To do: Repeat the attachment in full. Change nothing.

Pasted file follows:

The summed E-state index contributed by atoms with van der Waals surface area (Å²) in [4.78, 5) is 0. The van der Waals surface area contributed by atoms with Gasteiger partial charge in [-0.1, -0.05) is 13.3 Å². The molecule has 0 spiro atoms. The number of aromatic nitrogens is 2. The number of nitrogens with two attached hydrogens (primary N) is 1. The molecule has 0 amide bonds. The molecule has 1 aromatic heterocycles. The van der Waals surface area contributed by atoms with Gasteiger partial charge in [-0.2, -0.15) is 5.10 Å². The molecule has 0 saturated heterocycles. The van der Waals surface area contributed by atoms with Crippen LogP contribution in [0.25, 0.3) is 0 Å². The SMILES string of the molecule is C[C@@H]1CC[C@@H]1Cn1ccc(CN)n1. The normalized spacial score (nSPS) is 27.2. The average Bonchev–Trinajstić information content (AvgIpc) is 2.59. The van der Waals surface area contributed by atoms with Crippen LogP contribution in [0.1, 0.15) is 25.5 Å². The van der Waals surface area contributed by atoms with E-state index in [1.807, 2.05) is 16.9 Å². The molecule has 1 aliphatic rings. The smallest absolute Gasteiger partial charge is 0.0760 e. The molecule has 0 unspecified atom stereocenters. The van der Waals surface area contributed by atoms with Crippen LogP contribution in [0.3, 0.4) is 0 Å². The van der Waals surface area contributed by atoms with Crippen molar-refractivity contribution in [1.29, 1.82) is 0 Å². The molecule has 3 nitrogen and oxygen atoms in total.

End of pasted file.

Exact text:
The summed E-state index contributed by atoms with van der Waals surface area (Å²) in [4.78, 5) is 0. The van der Waals surface area contributed by atoms with Gasteiger partial charge in [-0.1, -0.05) is 13.3 Å². The molecule has 0 spiro atoms. The number of aromatic nitrogens is 2. The number of nitrogens with two attached hydrogens (primary N) is 1. The molecule has 0 amide bonds. The molecule has 1 aromatic heterocycles. The van der Waals surface area contributed by atoms with Gasteiger partial charge in [-0.2, -0.15) is 5.10 Å². The molecule has 0 saturated heterocycles. The van der Waals surface area contributed by atoms with Crippen LogP contribution in [0.25, 0.3) is 0 Å². The SMILES string of the molecule is C[C@@H]1CC[C@@H]1Cn1ccc(CN)n1. The normalized spacial score (nSPS) is 27.2. The average Bonchev–Trinajstić information content (AvgIpc) is 2.59. The van der Waals surface area contributed by atoms with Crippen LogP contribution in [0.1, 0.15) is 25.5 Å². The van der Waals surface area contributed by atoms with E-state index in [1.807, 2.05) is 16.9 Å². The molecule has 1 aliphatic rings. The smallest absolute Gasteiger partial charge is 0.0760 e. The molecule has 0 unspecified atom stereocenters. The van der Waals surface area contributed by atoms with Crippen LogP contribution in [0.3, 0.4) is 0 Å². The van der Waals surface area contributed by atoms with Crippen molar-refractivity contribution in [1.29, 1.82) is 0 Å². The molecule has 3 nitrogen and oxygen atoms in total.